The new crypto social network that monetizes people’s identities

By Megan Hullander

Elon Musk's bitclout profile

Credit: Megan Hullander


Facebook is a battleground in which our mom’s engage in ruthless political melodramas, leaving snide comments on their anti-vax neighbors posts and blocking those who they don’t agree with on local schoolboard elections. Instagram is a place where people in their early 20’s put on the allusion that posting photoshopped photos of their beach bods that perpetuate unrealistic standards of the female form is a “real job.” Amusing videos on TikTok are sandwiched between videos of 13-year-olds posing “seductively” in the mirrors hanging on their bedroom doors, behind which their unwitting parents cook them dinner. These social networks all have obvious evils, but spawned from their users’ purest of intentions: checking to see if the boy in your chemistry lab in single, sharing artful stills of your daily cappuccino with family, sourcing a giggle from someone on an entirely different continent with your lip-synched rendition of Ke$ha’s “Bad Romance.”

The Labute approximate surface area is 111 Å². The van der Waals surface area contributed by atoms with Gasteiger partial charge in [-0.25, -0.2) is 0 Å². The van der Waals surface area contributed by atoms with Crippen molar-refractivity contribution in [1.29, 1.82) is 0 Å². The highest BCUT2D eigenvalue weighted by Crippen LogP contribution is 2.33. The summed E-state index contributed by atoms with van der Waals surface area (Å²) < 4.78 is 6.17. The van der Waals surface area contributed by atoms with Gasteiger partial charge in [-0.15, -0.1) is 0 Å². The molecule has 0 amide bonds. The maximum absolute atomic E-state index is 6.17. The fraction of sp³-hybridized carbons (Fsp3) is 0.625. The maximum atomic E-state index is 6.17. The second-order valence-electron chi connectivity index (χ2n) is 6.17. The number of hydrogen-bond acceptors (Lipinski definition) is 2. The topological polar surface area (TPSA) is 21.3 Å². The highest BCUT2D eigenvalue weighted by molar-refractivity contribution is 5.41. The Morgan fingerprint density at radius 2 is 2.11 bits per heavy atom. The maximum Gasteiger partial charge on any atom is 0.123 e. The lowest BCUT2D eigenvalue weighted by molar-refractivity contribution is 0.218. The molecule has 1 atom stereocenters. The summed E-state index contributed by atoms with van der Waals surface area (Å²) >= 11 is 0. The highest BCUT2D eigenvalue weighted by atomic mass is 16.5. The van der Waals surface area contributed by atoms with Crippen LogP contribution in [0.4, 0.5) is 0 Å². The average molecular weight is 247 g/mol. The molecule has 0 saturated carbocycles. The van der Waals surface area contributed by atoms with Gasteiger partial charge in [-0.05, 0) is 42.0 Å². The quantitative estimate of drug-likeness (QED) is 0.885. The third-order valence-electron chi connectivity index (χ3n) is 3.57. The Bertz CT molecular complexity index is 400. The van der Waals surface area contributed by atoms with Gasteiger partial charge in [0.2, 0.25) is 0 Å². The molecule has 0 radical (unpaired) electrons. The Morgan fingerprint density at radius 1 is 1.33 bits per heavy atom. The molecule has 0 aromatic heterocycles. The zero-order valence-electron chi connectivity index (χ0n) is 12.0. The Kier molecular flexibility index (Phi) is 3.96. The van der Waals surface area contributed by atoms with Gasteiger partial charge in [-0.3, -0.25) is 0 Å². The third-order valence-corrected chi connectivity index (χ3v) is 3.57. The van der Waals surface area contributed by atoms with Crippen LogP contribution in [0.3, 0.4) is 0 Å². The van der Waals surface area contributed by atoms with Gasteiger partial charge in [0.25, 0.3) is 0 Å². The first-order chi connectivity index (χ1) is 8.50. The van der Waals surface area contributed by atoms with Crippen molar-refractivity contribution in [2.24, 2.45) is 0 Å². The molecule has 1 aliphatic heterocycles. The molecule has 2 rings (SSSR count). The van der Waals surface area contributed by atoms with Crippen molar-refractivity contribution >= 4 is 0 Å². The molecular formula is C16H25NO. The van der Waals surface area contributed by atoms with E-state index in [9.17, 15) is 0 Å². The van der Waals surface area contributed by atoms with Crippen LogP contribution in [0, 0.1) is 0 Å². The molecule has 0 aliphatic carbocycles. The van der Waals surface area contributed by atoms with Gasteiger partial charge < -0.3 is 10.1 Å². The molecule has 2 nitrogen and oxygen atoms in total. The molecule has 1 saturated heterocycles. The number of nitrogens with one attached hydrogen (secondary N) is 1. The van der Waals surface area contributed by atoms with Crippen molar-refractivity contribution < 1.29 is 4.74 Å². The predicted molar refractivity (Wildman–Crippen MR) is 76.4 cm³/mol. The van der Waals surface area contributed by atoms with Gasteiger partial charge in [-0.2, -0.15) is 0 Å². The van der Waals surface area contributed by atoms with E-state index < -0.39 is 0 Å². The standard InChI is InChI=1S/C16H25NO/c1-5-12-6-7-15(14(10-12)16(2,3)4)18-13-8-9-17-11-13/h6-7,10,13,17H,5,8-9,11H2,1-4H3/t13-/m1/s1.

BitClout, the newest social platform that’s burst to popularity, is inherently evil. Its function does not even hide under the ruse of facilitating human connection. Now worth over $1 billion, BitClout is essentially a stock market in which you bet on actual people instead of business. Like BitCoin, its anonymous and encrypted. When you buy $BitClout, the value of your investment rises as others invest in the same person.

Those you can invest in range from teen heartthrobs to evil business moguls. Elon Musk’s unclaimed profile  has 43.0145 coins held, with a market value of about $2.65 million. President Biden, the Jonas Brothers, Mark Cuban, PewDiePie, and Snoop Dogg are among the most popular creator coins to buy into, all with unregistered “reserved” profiles, created without their consent.

Its site boasts “A platform owned by its users. Bitcoin is decentralizing money, BitClout is decentralizing social.” This reputation they are trying to create for themselves as a platform for the people directly contradicts what the platform actually is: an online space where you can bet on popularity of people more “important” than yourself.

Bitcoin bad for the environment and actually investing real money in social capital is bad for your mental health and probably that of whoever it is you are investing in.

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